Publication Date: 10/07/2014
Publisher: Penguin Group
Imprint: Berkley Sensation
Genre: Contemporary Romance
(Received for an honest review from Berkley Sensation)
Purchase: Amazon, Barnes & Noble, Book Depository, Indiebound
Virginia Kantra on the WEB: website, twitter, facebook, goodreads
Books in the series:
1. Carolina Home
2. Carolina Girl
3. Carolina Man
4. Carolina Blues
Coverart: Click the Image for a larger, clearer view of the covers in this series.
Excerpt from, Carolina Blues, courtesy of the author's website.
Jack Rossi is Dare Island’s new police chief. The laid-back North Carolina community is just what he needs to recover from a rocky marriage and a big-city police department. He’s learned his lesson: no more high-profile women or high-pressure jobs. The last thing he wants is an unconventional alt girl rocking his world.
Grad student Lauren Patterson made headlines when she kept a bank robbery from going bad. She’s fled to Dare Island to clear her head and focus on writing her story. However, sexy Jack Rossi is a distraction that’s too hot to ignore, and it’s igniting an affair too combustible to resist—or quit.
But when their pasts come looking for them, Jack and Lauren find themselves fighting for the future they deserve, whatever the price.
Virginia Kantra once again reminds readers why small town romances are oh so goood to read with her latest book, Carolina Blues. This is the fourth book in the Dare Island series and readers looking for a sweet romantic story about two people who are trying to move on from their troubled pasts will find it enchanting. Kantra's writing is smooth and flows with ease, as she wades some deep waters with PTSD and betrayal as themes in this book. Readers looking for passion and love won't be able to resist this amazing addition to the Dare Island series.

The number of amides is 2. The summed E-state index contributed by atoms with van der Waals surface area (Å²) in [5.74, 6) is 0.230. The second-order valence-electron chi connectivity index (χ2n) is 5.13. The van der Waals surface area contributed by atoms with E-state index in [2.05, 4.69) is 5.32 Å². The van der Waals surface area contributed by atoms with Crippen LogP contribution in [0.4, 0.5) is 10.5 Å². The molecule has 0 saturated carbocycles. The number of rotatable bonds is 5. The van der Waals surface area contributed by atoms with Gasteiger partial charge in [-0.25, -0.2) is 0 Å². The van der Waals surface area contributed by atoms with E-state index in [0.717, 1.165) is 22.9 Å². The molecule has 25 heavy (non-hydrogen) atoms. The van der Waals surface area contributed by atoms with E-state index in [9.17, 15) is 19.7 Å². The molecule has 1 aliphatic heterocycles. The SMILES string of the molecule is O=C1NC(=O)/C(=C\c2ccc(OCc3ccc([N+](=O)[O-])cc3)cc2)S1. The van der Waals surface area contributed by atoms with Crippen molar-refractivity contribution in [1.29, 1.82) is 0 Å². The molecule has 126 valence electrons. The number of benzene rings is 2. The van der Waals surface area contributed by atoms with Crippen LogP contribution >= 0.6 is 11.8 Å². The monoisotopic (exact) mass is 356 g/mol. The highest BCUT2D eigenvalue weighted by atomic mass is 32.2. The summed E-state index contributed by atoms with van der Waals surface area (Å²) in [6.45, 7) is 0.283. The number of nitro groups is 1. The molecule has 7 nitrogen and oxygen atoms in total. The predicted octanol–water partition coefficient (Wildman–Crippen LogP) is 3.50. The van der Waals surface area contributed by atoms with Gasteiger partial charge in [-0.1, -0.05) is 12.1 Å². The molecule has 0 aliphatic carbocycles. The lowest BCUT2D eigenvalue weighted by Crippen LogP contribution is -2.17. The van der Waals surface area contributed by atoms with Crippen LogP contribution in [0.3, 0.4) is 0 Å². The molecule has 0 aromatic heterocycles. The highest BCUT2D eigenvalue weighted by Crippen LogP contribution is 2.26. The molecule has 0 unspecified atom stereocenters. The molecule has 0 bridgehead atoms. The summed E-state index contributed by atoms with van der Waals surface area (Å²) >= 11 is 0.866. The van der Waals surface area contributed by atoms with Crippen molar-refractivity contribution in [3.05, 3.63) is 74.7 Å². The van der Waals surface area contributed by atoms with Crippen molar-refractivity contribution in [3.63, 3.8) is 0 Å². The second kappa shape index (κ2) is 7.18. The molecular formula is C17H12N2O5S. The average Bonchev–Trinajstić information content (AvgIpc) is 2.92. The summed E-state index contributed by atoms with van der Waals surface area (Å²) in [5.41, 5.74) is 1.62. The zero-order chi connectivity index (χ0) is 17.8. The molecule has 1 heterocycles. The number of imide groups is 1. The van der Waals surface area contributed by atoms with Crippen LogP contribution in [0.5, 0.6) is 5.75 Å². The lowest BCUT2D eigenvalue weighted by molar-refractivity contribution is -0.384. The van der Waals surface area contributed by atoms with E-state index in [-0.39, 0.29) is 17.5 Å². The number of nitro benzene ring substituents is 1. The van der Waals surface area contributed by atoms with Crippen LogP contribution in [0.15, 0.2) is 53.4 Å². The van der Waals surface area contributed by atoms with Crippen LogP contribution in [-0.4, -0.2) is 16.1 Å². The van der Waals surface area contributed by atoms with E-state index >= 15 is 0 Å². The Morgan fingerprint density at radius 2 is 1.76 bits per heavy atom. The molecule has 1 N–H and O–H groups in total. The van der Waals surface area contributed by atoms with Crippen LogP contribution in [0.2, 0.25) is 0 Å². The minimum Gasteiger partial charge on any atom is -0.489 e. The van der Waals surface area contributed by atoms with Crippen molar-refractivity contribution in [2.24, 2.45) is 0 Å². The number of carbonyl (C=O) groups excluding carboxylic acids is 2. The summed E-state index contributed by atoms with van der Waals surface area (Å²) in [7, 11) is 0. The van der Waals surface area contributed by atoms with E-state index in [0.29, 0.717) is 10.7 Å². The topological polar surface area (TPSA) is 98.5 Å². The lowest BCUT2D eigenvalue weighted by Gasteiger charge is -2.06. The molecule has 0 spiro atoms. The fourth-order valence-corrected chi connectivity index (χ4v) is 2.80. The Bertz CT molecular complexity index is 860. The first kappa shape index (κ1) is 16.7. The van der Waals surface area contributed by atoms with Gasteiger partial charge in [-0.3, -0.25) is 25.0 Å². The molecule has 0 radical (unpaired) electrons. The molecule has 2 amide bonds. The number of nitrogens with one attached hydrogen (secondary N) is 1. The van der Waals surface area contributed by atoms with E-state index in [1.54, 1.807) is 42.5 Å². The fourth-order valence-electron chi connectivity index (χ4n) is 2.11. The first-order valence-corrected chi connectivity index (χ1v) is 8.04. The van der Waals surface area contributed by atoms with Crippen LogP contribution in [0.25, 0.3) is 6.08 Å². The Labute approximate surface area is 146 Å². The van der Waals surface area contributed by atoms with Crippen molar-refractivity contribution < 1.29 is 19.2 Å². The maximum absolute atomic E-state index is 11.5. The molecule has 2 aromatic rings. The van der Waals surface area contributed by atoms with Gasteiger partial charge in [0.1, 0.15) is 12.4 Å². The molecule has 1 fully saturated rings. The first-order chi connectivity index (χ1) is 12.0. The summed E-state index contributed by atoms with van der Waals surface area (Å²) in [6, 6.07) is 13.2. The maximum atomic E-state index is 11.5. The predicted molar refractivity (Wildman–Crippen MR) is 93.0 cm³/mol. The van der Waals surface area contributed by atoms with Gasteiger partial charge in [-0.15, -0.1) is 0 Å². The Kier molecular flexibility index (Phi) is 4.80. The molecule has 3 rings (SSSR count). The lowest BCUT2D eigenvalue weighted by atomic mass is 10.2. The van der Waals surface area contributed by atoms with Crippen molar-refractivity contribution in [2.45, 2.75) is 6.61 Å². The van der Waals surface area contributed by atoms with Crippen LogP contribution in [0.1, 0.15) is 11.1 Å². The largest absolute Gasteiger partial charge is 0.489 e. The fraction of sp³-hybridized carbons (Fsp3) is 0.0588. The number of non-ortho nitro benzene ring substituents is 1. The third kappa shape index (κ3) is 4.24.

What I liked:
Virginia Kantra is one of those writers that I have on my watchlist. I look forward to every book she puts out and I was eagerly awaiting Carolina Blues for several reasons. I knew this would be a transitional book for the series and I wanted to know where Kantra would take us next. The Fletcher's have been an amazing family to read about, but they are settled into their own lives and loves now and the series continues.
I liked the way that Kantra decided to go here. She starts to let the reader develop a relationship with Dare Island itself and not just the Fletcher family in this book. She is branching out and including some of the characters who have been more secondary in the first three books of the series. I loved the addition of Jack Rossi as the new chief of police. It puts the series on a good track to continue for some time and that's what I was hoping would happen.
Jack is a little different than Kantra's other heroes in this series. He is a big city police officer that takes a job in a small town. He is a bit darker, a bit more edgy and more world weary than we've seen before in the series and I definitely thought that was a good move. He is sexy, passionate and he has a soft side. From taking in strays to helping Lauren with her PTSD, Jack is what a hero is all about. He has his own demons to fight, but he doesn't shirk helping others with theirs. I loved his character development throughout the book and felt that Kantra really gave readers a lead character that mattered.